My baby is still the best sleeper I’ve ever witnessed in the age group. For Christmas, Santa gave him a rabbit we named “Mr. Bun”. He was having none of it. That rabbit’s name is and always shall be “Puppy”. You should see the joy and welcome that flash across his face when he reaches out for Puppy. Then he takes one ear in his hand, and while holding on to the ear, sucks his thumb. It’s the only time he ever does so. He’ll lie down, so content in his bed. I tuck him in and turn out the light and leave the room. Sometimes I hear him talking to himself after that, but he rarely needs attention.
For quite a while he gave the most hilarious kisses. He’d bring his sweet rosebud mouth next to your unsuspecting cheek and blow a very sloppy wet raspberry on it. I loved it, I confess. Made me laugh every time. Now, though, his kisses are taking on an actual kiss-like aspect, to my great regret.
When he’s tired, he’ll lay his head on my shoulder, and rest there for a brief moment. Usually, though, he’s indomitable, fearless, sturdy, adventurous, resourceful, charming, talkative and persistent. The experienced parents reading this list may note that some of these generally excellent attributes can make for, uh, challenging parenting. That’s true too. He’s nearly impossible to pull from an object he desires without simply picking him up. He’s strong, and has not yet learned that hitting is wrong. He can and will throw an epic tantrum when he believes it is called for. Sometimes, he can tire me out. But mostly, he brings me and those around him great joy.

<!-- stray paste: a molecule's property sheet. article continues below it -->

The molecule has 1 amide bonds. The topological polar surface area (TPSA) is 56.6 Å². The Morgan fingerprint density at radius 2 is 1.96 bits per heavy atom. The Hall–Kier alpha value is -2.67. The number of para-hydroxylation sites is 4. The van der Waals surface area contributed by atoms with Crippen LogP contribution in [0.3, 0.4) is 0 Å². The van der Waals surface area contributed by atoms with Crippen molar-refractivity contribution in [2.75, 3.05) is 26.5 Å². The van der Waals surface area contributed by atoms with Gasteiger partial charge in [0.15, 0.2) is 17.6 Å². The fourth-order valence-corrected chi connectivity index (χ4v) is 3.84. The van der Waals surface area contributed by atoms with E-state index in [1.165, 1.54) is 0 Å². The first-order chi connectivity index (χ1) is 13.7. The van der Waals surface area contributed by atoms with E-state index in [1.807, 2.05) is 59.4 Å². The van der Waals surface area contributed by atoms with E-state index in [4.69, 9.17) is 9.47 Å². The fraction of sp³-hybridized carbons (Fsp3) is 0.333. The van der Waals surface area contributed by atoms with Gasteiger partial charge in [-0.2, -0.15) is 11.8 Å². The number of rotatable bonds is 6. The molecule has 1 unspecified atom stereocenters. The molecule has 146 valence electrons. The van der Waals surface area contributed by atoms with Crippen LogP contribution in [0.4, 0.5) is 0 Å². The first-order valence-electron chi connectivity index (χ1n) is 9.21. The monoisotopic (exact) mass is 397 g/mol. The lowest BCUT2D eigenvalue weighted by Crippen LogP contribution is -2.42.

And now, friends, he’s a true Toddler.
Edited to Add:
For my reference (since, let’s be honest, this blog is as much of a baby book as the poor kid gets), here are his stats:
Weight 27 lbs (65th %)
Height 33.5 inches (85th %)
Head circumference 19 in (65%)
At 8:40 am on a bitterly cold January morning in New England, I bundled my 14 month old into his winter gear – with practiced negotiation passing the beloved cars from one hand to the other. Our journey was short – maybe a quarter of a mile. If it hadn’t been 15 degrees and windy with snow-covered sidewalks, I would’ve walked. Even 25 degrees and moderately clear sidewalks. But no.
I wrestled him out of the car and into the clinic. I think that until he can walk, I need to leave the coffee cup at home. If you know me, you know how much it PAINS ME to admit that there is ever a circumstance before noon that I might be parted from my beloved beverage. But 30 pound squirmy 14 month old makes it unusually challenging to keep my coffee upright.